Most Honorable commenter Handle said in a recent comment on how he finds Japanese culture superior:
The near-universal level of courtesy, honesty, politeness, pleasantness, efficiency, work-ethic, competence, intelligence, self-motivation, willingness to, “go above and beyond the call of duty,” and genuine consideration for the customer, even for a foreigner to whom they show considerable patience, has been an extremely agreeable experience for me.
This is a very common feeling for all those who stay or live in Japan for any period of time. It happens also to a lesser degree in other Asian countries, such as Taiwan, Singapore, and South Korea. The reasons for the courtesy, pleasantness, and the simple prevailing sense of order that one feels in Japan are varied. Some are genetic, some are based on long rooted tradition. But some are pretty simple and straightforward.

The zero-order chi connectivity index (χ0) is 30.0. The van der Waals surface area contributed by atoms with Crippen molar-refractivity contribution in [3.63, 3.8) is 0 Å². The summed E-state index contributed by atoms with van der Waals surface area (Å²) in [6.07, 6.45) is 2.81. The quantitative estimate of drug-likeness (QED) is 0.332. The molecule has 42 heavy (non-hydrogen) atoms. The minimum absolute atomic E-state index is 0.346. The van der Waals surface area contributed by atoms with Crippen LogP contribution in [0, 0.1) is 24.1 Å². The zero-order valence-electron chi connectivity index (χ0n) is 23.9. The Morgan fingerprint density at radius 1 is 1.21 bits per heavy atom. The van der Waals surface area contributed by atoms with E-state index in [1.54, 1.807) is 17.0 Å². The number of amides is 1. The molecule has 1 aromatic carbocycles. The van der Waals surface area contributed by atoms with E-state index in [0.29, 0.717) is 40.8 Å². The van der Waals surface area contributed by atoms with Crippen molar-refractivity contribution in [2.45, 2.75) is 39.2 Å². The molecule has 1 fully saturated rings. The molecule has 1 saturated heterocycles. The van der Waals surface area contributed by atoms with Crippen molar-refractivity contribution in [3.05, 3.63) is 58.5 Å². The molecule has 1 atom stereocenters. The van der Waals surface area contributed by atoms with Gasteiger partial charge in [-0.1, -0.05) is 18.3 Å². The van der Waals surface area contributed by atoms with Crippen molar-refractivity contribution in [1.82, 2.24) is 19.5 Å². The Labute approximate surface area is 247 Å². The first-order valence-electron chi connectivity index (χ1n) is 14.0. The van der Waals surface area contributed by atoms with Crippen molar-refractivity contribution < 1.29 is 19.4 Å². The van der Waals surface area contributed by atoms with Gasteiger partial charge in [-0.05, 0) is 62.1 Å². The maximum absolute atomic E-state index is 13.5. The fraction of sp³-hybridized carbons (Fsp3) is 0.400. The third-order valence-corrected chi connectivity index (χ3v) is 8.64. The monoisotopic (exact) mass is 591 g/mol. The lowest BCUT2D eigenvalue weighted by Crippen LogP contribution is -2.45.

Perhaps the best time spent while on college was when I went to the library and rented Lee Kuan Yew's memoirs. It's a huge book, hefty and dense too. I skipped class for a week to read the whole thing. Fascinating stuff, I learned a lot. Much of it is about the history of the Chinese community in Malaya, how they fought the Malays and each other. But the most interesting part was the bits where Lee Kuan Yew confesses his political influences.
Lee had just got into college when Japan invades Singapore in 1942. The invasion was a shock for everyone, Singapore ...